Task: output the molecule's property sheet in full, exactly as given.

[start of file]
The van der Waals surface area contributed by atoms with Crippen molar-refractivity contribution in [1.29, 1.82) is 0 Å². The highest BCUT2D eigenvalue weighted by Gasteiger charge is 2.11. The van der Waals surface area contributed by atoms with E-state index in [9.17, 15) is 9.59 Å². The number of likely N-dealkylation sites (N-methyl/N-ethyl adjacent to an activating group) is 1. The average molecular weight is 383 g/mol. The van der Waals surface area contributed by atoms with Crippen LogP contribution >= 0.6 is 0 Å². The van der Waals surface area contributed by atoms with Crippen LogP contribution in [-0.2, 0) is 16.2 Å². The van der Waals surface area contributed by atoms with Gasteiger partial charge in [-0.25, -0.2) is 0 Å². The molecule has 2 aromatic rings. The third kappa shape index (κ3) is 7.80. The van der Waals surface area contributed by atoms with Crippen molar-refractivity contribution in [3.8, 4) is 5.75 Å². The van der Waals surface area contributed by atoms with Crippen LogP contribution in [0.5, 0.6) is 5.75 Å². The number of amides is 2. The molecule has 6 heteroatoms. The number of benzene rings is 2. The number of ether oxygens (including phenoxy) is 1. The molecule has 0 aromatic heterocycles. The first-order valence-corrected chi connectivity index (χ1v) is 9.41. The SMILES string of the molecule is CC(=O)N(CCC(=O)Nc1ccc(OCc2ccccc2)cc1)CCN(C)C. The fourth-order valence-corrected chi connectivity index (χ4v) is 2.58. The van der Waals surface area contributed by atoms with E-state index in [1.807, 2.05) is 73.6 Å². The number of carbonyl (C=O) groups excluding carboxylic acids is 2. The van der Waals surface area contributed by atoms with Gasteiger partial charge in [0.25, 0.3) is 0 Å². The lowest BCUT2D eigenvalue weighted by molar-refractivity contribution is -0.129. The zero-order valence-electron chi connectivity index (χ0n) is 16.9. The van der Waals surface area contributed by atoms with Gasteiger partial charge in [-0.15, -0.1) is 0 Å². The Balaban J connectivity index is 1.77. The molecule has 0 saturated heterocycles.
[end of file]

The van der Waals surface area contributed by atoms with Crippen molar-refractivity contribution in [1.29, 1.82) is 0 Å². The highest BCUT2D eigenvalue weighted by Gasteiger charge is 2.11. The van der Waals surface area contributed by atoms with E-state index in [9.17, 15) is 9.59 Å². The number of likely N-dealkylation sites (N-methyl/N-ethyl adjacent to an activating group) is 1. The average molecular weight is 383 g/mol. The van der Waals surface area contributed by atoms with Crippen LogP contribution >= 0.6 is 0 Å². The van der Waals surface area contributed by atoms with Crippen LogP contribution in [-0.2, 0) is 16.2 Å². The van der Waals surface area contributed by atoms with Gasteiger partial charge in [-0.25, -0.2) is 0 Å². The molecule has 2 aromatic rings. The third kappa shape index (κ3) is 7.80. The van der Waals surface area contributed by atoms with Crippen molar-refractivity contribution in [3.8, 4) is 5.75 Å². The van der Waals surface area contributed by atoms with Crippen LogP contribution in [0.5, 0.6) is 5.75 Å². The number of amides is 2. The molecule has 6 heteroatoms. The number of benzene rings is 2. The number of ether oxygens (including phenoxy) is 1. The molecule has 0 aromatic heterocycles. The first-order valence-corrected chi connectivity index (χ1v) is 9.41. The SMILES string of the molecule is CC(=O)N(CCC(=O)Nc1ccc(OCc2ccccc2)cc1)CCN(C)C. The fourth-order valence-corrected chi connectivity index (χ4v) is 2.58. The van der Waals surface area contributed by atoms with E-state index in [1.807, 2.05) is 73.6 Å². The number of carbonyl (C=O) groups excluding carboxylic acids is 2. The van der Waals surface area contributed by atoms with Gasteiger partial charge in [0.25, 0.3) is 0 Å². The lowest BCUT2D eigenvalue weighted by molar-refractivity contribution is -0.129. The zero-order valence-electron chi connectivity index (χ0n) is 16.9. The van der Waals surface area contributed by atoms with Gasteiger partial charge in [-0.15, -0.1) is 0 Å². The Balaban J connectivity index is 1.77. The molecule has 0 saturated heterocycles.